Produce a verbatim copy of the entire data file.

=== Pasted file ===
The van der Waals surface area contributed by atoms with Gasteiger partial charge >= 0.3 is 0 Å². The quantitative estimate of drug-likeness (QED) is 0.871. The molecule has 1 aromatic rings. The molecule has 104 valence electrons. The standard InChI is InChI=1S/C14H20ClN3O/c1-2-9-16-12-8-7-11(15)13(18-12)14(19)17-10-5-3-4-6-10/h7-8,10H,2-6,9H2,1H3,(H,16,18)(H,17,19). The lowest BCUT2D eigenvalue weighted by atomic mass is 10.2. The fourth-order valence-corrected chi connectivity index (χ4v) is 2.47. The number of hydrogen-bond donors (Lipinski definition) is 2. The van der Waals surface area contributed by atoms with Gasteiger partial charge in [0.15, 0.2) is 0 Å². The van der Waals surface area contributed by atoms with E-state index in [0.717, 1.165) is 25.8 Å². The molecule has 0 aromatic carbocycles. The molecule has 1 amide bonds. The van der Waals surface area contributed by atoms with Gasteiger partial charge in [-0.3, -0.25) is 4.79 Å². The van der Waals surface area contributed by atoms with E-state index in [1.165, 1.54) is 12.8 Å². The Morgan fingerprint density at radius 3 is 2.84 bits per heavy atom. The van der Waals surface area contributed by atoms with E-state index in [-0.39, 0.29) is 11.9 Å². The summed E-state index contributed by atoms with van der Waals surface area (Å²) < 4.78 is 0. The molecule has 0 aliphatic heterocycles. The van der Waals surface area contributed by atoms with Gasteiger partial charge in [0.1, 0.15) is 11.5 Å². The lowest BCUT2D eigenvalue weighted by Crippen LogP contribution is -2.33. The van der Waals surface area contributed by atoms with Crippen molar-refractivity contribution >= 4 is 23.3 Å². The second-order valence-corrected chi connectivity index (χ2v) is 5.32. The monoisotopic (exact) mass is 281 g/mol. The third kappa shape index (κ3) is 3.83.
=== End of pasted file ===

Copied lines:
The van der Waals surface area contributed by atoms with Gasteiger partial charge >= 0.3 is 0 Å². The quantitative estimate of drug-likeness (QED) is 0.871. The molecule has 1 aromatic rings. The molecule has 104 valence electrons. The standard InChI is InChI=1S/C14H20ClN3O/c1-2-9-16-12-8-7-11(15)13(18-12)14(19)17-10-5-3-4-6-10/h7-8,10H,2-6,9H2,1H3,(H,16,18)(H,17,19). The lowest BCUT2D eigenvalue weighted by atomic mass is 10.2. The fourth-order valence-corrected chi connectivity index (χ4v) is 2.47. The number of hydrogen-bond donors (Lipinski definition) is 2. The van der Waals surface area contributed by atoms with Gasteiger partial charge in [0.15, 0.2) is 0 Å². The van der Waals surface area contributed by atoms with E-state index in [0.717, 1.165) is 25.8 Å². The molecule has 0 aromatic carbocycles. The molecule has 1 amide bonds. The van der Waals surface area contributed by atoms with Gasteiger partial charge in [-0.3, -0.25) is 4.79 Å². The van der Waals surface area contributed by atoms with E-state index in [1.165, 1.54) is 12.8 Å². The Morgan fingerprint density at radius 3 is 2.84 bits per heavy atom. The van der Waals surface area contributed by atoms with E-state index in [-0.39, 0.29) is 11.9 Å². The summed E-state index contributed by atoms with van der Waals surface area (Å²) < 4.78 is 0. The molecule has 0 aliphatic heterocycles. The van der Waals surface area contributed by atoms with Gasteiger partial charge in [0.1, 0.15) is 11.5 Å². The lowest BCUT2D eigenvalue weighted by Crippen LogP contribution is -2.33. The van der Waals surface area contributed by atoms with Crippen molar-refractivity contribution >= 4 is 23.3 Å². The second-order valence-corrected chi connectivity index (χ2v) is 5.32. The monoisotopic (exact) mass is 281 g/mol. The third kappa shape index (κ3) is 3.83.